Domestic violence shelter reaches out to reservation
BIRDSPRINGS -- Oscar House, the executive director of Alice's Place in Winslow attended the Jan. 6 meeting of the Leupp Family Service Unit/Southwest Regional Office training held at Birdsprings Chapter. Alice's Place is a safe house for domestic violence victims offering various services to its clients.
House was invited to address attendants of the training by Birdsprings Chapter Delegate Thomas Walker Jr. as part of his effort to encourage positive working relationships
House was born in the old Leupp hospital and raised in Winslow.
"My name should be Begay," he joked during his introduction. "My father's name was Begay, but he changed his name to my mother's name. If I'd been a Begay, I'd have had a lot of jobs in Window Rock."
House worked for various entities within the Navajo Tribal government for over 30 years, retiring in 1995.
"I got tired of loafing," House said of acquiring the position of executive director.
He had returned to Winslow, and Alice's Place was in need of a director. House was encouraged to take the job.
"It is hard to get started," House said of the new shelter, which he has headed since late 2004. "I'd been gone for a long time. People didn't know who I was."
He said he also lacked support from the mayor and city administrator of Winslow--something that has changed since the recent recall election.
"The new mayor and city administrator are great. We've come a long way with the new mayor and city administrator."
Another challenge Alice's Place faces is community education.
"A lot of people don't know what domestic violence is," House said. "Many times victims don't understand that the perpetrator likes to have control, and that control comes with intimidation.
"Every 15 seconds a woman is being beaten. That is a high number." House said. He referred to an advertisement he'd seen in the past featuring President Joe Shirley and his wife Vicki indicating that domestic violence is the number one problem on the Navajo Nation.
"With that being the case, we don't have people coming in for help--and we're here to help," House said.
Though Alice's Place has yet to establish its own shelter, House indicated that two motels in Winslow have provided rooms for victims while room is found in towns such as Payson, Show Low, Flagstaff, Gallup and Holbrook.
"Alice's Place is the only service provider in Navajo County, from Bitahochee to Leupp, yet women are not coming forward."
House, who also serves as the executive director of Winslow's Guidance Associates, told social workers that 95 percent of all domestic violence victims are women--and though only five percent are men, Alice's Place is there to help these victims as well.
Domestic violence is the least reported crime, according to material passed out by House. Although Alice's Place has established memorandums of agreements with various police departments including Flagstaff, Dilkon, Holbrook and Winslow, the police are not bringing victims to the shelter.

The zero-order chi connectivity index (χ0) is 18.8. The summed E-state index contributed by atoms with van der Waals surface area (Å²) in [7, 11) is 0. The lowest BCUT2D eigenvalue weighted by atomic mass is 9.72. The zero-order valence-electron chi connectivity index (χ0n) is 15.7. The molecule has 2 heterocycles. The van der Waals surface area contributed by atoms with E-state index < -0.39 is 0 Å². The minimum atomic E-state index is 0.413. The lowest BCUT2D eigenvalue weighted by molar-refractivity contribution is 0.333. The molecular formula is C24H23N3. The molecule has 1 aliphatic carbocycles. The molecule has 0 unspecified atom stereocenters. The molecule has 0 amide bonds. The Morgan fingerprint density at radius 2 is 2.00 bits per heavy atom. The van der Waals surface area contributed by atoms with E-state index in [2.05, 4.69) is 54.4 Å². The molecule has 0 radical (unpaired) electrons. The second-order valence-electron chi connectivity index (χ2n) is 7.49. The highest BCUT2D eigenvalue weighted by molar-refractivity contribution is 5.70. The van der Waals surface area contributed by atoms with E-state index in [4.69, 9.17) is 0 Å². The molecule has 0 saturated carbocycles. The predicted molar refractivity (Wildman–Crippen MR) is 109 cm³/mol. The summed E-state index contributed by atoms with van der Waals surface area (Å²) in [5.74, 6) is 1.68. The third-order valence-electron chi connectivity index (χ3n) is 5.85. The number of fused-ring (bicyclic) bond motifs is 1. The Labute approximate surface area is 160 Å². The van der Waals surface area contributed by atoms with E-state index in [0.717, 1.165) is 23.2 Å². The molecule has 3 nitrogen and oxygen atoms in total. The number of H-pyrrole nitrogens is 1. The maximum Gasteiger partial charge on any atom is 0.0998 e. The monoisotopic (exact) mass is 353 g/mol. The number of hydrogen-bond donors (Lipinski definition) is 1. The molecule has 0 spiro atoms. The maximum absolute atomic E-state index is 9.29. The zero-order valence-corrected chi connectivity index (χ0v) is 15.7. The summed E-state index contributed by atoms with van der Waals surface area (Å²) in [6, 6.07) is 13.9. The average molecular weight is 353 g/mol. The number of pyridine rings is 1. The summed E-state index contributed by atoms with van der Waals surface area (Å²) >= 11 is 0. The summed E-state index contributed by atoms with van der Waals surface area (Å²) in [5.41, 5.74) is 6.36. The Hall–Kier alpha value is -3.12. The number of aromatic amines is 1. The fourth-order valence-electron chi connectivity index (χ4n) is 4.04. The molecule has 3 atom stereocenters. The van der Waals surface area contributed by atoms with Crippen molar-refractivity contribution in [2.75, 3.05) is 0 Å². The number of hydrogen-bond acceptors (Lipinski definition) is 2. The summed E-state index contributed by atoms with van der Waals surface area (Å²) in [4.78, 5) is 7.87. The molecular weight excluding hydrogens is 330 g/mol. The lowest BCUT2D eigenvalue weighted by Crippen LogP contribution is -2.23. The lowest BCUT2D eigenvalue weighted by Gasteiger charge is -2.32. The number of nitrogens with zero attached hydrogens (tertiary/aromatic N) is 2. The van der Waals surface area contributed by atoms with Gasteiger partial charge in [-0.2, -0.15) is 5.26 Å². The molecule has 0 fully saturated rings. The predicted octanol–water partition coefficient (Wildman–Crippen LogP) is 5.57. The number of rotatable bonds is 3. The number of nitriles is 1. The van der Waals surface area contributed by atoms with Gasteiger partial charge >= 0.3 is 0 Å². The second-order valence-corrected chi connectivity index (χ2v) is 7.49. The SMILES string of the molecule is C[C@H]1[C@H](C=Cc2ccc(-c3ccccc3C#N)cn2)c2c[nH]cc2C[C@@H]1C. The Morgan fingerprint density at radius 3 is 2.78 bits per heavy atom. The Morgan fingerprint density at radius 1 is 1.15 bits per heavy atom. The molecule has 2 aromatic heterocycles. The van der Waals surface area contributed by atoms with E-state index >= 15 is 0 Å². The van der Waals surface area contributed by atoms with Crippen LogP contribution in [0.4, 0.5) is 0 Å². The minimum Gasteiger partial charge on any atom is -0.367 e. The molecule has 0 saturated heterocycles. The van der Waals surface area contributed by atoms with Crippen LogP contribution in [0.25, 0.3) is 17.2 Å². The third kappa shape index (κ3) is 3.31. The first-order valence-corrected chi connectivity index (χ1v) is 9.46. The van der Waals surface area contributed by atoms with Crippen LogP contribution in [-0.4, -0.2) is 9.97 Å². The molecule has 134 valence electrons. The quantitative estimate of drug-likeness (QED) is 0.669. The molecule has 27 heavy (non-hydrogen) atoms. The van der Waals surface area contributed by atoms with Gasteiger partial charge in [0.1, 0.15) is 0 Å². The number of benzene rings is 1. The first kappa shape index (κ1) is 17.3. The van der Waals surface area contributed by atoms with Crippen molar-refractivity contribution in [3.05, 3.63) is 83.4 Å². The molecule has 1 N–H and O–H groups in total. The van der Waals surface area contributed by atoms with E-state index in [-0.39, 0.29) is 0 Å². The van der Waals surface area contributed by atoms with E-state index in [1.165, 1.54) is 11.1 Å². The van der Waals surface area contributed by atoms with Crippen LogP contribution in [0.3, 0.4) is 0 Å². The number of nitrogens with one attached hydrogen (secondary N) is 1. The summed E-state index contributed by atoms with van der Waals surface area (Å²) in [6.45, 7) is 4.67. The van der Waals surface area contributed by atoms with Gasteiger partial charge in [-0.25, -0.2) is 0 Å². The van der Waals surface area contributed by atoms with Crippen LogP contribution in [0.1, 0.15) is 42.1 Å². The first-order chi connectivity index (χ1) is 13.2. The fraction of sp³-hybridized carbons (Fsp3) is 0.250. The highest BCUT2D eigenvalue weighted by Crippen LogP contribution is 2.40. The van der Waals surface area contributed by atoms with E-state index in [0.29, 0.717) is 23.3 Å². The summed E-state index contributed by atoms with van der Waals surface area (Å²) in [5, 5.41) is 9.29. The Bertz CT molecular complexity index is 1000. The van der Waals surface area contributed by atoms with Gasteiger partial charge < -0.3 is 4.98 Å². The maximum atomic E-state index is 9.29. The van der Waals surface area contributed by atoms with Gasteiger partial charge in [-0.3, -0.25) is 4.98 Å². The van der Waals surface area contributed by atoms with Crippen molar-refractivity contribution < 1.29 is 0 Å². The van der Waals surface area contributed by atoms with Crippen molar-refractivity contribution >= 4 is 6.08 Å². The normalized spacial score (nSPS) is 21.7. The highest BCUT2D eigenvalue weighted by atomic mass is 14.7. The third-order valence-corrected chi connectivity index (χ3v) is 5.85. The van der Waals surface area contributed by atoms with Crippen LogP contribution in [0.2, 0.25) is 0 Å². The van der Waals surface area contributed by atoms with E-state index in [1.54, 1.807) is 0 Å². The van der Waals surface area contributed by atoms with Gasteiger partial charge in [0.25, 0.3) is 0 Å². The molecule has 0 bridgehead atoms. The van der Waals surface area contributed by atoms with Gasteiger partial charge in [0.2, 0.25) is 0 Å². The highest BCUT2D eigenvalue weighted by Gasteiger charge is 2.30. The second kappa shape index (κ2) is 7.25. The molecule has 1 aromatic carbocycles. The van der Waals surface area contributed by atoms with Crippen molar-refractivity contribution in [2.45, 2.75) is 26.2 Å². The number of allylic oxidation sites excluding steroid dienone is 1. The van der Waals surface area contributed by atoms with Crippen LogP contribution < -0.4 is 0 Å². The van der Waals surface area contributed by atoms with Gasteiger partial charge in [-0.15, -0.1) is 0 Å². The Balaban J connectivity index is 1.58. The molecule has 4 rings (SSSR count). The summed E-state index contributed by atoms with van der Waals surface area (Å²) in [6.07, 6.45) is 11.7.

"We can't force them to come. Even when the police are called and the perpetrator temporarily removed a lot of women don't want to leave their home," House said. "There are various reasons for this. They have children in school, or they have jobs.
"I am happy to hear that the Tribal Council plans to make laws tougher, where perpetrators of domestic violence can be punished," House added. "Currently, by the time the police come, often an hour later, things have calmed down. Also men who are picked up are just released."
Recalling conversations he has had in writing technical reports and grants for the Navajo Nation, House said that he had often engaged in conversations about what could be done about alcohol and drug problems, but he hardly ever heard about domestic violence.
"I told the chief [of Navajo Nation Law Enforcement] that he needed to do something about domestic violence or it will only get worse and it has."
Statistics House shared concerning domestic violence cases he has been involved with that indicated that 65 percent of all victims were Native American, and 50 percent were Navajo.
House has been involved with traveling to different chapters on the Navajo Nation trying to inform the public and provide advertisement for his program. He thanked the training facilitators for allowing him time to make his presentation, and to thank Walker for his support.
Walker told attendees that during his journeys to and from Window Rock, he often picks up hitchhikers. From these chance encounters he receives not only company on the long drive, but often meets relatives or gains knowledge.
"They have a lot of ideas and information," Walker said.
Walker used this analogy to suggest that the various service providers represented in the training could benefit from a relationship with Alice's Place.
"Mr. House is on the same road, doing the same work we're doing," Walker said. "Let's pick him up, give him a ride. I am encouraged by the establishment of positive working relationships through kŽ ."